With almost 25,000 new cases this year, breast cancer ranks first in cancer incidence among all other cancers here in the Philippines, said the World Health Organization. In fact, the Philippine Council for Health Research and Development said one in every 13 Filipinas is expected to develop the disease in her lifetime.
Here at home, breast cancer screening is often seen as a burden. It also doesn’t help that there is a false belief that breast cancer is a sure killer, even if caught in the early stages.
The ICanServe Foundation, a breast cancer advocacy group in the Philippines, promotes early breast cancer detection, which encompasses education about breast cancer, breast self-exam (BSE), clinical exam, and mammography.
Citing the American Cancer Society, ICanServe suggests women should perform a monthly BSE by the age of 20, schedule an annual clinical exam upon turning 30, and have their annual mammography by the time they hit 40.
Alya Honasan, ICanServe member and veteran writer and editor, was diagnosed at 49. She shared, “I was lucky because it was detected early.”
Honasan has always had regular checks, but she stopped in 2011. When she found time again in 2013, her doctor discovered a lump that didn’t look benign.
Due to her early detection, and after having multiple rounds of chemotherapy and radiation therapy, Honasan successfully completed treatment in 2014. In a recent interview, she said both post-treatment depression and support groups were important topics of treatment that are not often discussed.
“Of course, it’s normal to be depressed while you have it, but in my case, I was depressed after,” revealed Honasan.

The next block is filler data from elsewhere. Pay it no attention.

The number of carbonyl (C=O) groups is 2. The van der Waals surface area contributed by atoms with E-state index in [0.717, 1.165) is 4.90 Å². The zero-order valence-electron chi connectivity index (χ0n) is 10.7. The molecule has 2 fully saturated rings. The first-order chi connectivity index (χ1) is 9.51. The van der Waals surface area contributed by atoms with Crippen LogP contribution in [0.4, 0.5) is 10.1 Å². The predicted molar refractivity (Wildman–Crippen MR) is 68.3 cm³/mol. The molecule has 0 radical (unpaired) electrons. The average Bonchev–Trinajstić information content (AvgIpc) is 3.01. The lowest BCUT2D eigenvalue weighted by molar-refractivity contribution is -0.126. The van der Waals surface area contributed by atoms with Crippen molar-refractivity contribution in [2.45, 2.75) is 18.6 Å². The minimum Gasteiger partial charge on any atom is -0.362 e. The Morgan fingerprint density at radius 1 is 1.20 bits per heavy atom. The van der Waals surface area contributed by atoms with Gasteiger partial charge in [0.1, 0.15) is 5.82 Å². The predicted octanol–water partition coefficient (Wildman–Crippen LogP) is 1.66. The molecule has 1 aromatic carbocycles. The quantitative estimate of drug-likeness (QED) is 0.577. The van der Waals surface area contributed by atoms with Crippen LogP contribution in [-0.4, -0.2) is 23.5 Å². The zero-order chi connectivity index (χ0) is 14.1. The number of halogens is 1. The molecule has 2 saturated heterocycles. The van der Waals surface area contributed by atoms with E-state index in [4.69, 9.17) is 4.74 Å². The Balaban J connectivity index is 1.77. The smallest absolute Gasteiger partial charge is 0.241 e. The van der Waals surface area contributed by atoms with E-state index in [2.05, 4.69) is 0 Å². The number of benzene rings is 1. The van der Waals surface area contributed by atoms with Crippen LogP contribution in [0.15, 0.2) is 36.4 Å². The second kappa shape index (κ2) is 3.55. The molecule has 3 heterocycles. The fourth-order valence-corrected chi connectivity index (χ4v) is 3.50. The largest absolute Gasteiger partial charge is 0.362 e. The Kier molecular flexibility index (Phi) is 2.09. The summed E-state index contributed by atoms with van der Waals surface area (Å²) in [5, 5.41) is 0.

A study published in 2005 found that up to 50 percent of women diagnosed with early breast cancer had depression and/or anxiety in the year after diagnosis; 25 percent in the second, third, and fourth years; and 15 percent in the fifth year. This may be attributed to factors such as adjusting to life after treatment and having worries about breast cancer recurrence, said Breast Cancer Care, a charity in the United Kingdom.
A number of treatments for depression are available, and Honasan found comfort in seeking professional help and therapy.
“It also helps that my psychiatrist is a cancer survivor, so we speak the same language,” she shared.
Aside from seeking professional help, having a support group around is essential during and after treatment—moms, daughters, and spouses are great point persons.
Honasan had fellow Bicol native and ex-Marine Ernesto Lozada, aka Kuya Kulot, who was assigned to her by her older brother and who drove her to and from chemo and work just like a true kuya or big brother.
“If I’m not done with work by 9:00 p.m., bubusina na nang bubusina yan sa labas (he would honk the horn repeatedly until I came out of the building). He was quite the disciplinarian but was also malambing (affectionate), always there to reassure me that I am loved,” related Honasan.
Aside from friends such as Kuya Kulot, work colleagues, and family, Honasan also had a spiritual group and ICanServe Foundation to lean on.
ICanServe’s flagship project, Ating Dibdibin (Take Your Breast Care to Heart), the Philippines’ first community-based breast cancer screening program, was launched in 2009 under the auspices of the American Cancer Society and with a grant from Pfizer.
Pfizer’s legacy in breast cancer spans nearly two decades, being a leader in awareness campaigns, advocacy partnerships, and pioneering treatments. Among its latest breakthroughs in research and development is a therapy targeted for specific mutations in breast cancer, which is a significant advancement in first-line treatment of breast cancer in 10 years.
“We believe that more than the breakthrough therapies that Pfizer develops, our success is also measured by how we are helping redefine life with cancer,” said Dr. Veronica Prasad, medical manager for Pfizer Oncology in the Philippines.
“We want the breast cancer community to know that they are not alone in their journey,” added Dr. Prasad.
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